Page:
Friday, July 15, 2011

* Sawing Budgets Not Bones: First, Do No Harm to the Budget

Sorry about your back injury.  We've exceeded our bottom line and we refuse to operate in the red (so to speak).

David Brooks tells  readers today  in his NY Times Op-Ed piece  Death and Budgets  that "a large  share of our health care spending is devoted to ill patients in the last phases of life. This sort of spending is growing fast. Americans spent $91 billion caring for Alzheimer’s patients in 2005. By 2015, according to Callahan and Nuland, the cost of Alzheimer’s will rise to $189 billion and by 2050 it is projected to rise to $1 trillion annually — double what Medicare costs right now."

Dartmouth President Jim Kim is quoted in today's Dartmouth as saying at a forum at the school yesterday that " the rates of back surgery across the country to illustrate the number of unnecessary medical procedures that occur each day in the United States. While certain hospitals perform about nine surgeries per 1,000 patients per year, Dartmouth-Hitchcock Medical Center only performs 2.3 because of more diligent screening. ‘If the entire country performed these surgeries at this rate, we’d save about $580 million a year in health care costs’ Kim said.”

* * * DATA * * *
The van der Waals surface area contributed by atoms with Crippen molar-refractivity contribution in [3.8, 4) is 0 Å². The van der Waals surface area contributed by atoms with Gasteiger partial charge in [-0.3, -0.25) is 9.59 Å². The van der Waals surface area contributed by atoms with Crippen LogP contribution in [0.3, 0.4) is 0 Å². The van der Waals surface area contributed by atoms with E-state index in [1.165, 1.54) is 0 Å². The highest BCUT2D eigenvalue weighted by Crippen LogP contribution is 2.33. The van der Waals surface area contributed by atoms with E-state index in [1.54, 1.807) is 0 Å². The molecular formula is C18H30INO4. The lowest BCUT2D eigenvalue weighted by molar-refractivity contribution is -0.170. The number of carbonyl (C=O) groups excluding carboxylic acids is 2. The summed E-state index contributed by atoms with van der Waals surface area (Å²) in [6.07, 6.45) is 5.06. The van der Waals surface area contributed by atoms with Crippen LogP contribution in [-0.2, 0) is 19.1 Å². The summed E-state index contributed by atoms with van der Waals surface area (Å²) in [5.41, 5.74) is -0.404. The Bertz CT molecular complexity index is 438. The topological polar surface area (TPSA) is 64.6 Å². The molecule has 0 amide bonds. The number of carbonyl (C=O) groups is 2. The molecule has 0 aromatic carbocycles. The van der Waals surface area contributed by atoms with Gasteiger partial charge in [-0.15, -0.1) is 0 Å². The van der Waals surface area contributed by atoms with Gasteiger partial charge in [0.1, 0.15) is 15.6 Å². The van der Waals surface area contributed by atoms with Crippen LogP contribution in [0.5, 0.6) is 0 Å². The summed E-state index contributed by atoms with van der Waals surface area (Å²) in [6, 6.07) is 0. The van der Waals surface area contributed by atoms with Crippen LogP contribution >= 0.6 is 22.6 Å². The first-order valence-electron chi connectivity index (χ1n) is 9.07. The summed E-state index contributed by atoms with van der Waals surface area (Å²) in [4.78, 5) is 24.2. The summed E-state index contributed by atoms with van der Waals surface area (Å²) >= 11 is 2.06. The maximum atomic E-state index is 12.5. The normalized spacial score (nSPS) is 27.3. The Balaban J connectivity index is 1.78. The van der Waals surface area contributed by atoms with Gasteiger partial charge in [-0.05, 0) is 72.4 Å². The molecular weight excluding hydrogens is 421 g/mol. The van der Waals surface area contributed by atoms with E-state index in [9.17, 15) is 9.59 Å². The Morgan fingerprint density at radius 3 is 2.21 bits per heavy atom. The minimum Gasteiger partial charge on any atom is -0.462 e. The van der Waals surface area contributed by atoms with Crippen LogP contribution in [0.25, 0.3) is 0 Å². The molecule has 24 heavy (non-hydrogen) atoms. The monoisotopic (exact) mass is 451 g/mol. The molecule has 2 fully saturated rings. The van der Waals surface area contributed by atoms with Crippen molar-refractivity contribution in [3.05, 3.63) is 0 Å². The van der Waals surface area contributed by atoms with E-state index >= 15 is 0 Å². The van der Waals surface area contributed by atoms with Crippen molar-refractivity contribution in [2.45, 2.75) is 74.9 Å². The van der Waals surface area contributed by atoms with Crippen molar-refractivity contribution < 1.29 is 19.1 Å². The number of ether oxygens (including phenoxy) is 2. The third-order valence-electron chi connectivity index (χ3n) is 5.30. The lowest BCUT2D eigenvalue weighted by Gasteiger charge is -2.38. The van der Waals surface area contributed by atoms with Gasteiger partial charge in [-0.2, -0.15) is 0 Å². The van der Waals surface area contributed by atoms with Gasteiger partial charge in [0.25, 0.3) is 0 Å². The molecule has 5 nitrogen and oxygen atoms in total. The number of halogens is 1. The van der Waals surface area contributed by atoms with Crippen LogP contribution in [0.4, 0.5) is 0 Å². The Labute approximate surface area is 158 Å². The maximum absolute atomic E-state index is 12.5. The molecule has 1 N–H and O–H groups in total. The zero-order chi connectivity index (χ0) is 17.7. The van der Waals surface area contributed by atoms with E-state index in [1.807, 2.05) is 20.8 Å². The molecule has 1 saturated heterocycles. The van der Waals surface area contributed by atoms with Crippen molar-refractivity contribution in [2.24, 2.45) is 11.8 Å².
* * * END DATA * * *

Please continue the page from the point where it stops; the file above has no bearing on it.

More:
Perhaps the New Hippocratic Oath should read: First, do no harm to the budget.

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